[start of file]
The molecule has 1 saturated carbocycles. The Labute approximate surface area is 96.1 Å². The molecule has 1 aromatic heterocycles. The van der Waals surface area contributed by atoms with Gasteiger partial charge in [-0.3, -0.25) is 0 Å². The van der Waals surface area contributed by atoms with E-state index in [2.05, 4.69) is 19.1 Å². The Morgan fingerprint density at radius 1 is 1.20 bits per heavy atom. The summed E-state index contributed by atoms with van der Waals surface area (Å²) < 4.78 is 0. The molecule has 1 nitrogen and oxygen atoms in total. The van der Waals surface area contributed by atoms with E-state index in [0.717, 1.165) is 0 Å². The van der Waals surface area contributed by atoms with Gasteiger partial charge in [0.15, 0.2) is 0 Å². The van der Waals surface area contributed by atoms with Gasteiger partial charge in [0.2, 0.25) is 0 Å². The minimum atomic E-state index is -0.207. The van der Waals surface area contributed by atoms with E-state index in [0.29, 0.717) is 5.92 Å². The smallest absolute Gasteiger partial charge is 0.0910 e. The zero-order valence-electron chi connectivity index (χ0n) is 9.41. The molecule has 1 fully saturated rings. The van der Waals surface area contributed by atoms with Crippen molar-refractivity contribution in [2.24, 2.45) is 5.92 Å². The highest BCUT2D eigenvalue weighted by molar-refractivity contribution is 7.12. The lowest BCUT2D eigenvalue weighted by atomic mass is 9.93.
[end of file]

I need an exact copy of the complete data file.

The molecule has 1 saturated carbocycles. The Labute approximate surface area is 96.1 Å². The molecule has 1 aromatic heterocycles. The van der Waals surface area contributed by atoms with Gasteiger partial charge in [-0.3, -0.25) is 0 Å². The van der Waals surface area contributed by atoms with E-state index in [2.05, 4.69) is 19.1 Å². The Morgan fingerprint density at radius 1 is 1.20 bits per heavy atom. The summed E-state index contributed by atoms with van der Waals surface area (Å²) < 4.78 is 0. The molecule has 1 nitrogen and oxygen atoms in total. The van der Waals surface area contributed by atoms with E-state index in [0.717, 1.165) is 0 Å². The van der Waals surface area contributed by atoms with Gasteiger partial charge in [0.15, 0.2) is 0 Å². The van der Waals surface area contributed by atoms with Gasteiger partial charge in [0.2, 0.25) is 0 Å². The minimum atomic E-state index is -0.207. The van der Waals surface area contributed by atoms with E-state index in [0.29, 0.717) is 5.92 Å². The smallest absolute Gasteiger partial charge is 0.0910 e. The zero-order valence-electron chi connectivity index (χ0n) is 9.41. The molecule has 1 fully saturated rings. The van der Waals surface area contributed by atoms with Crippen molar-refractivity contribution in [2.24, 2.45) is 5.92 Å². The highest BCUT2D eigenvalue weighted by molar-refractivity contribution is 7.12. The lowest BCUT2D eigenvalue weighted by atomic mass is 9.93.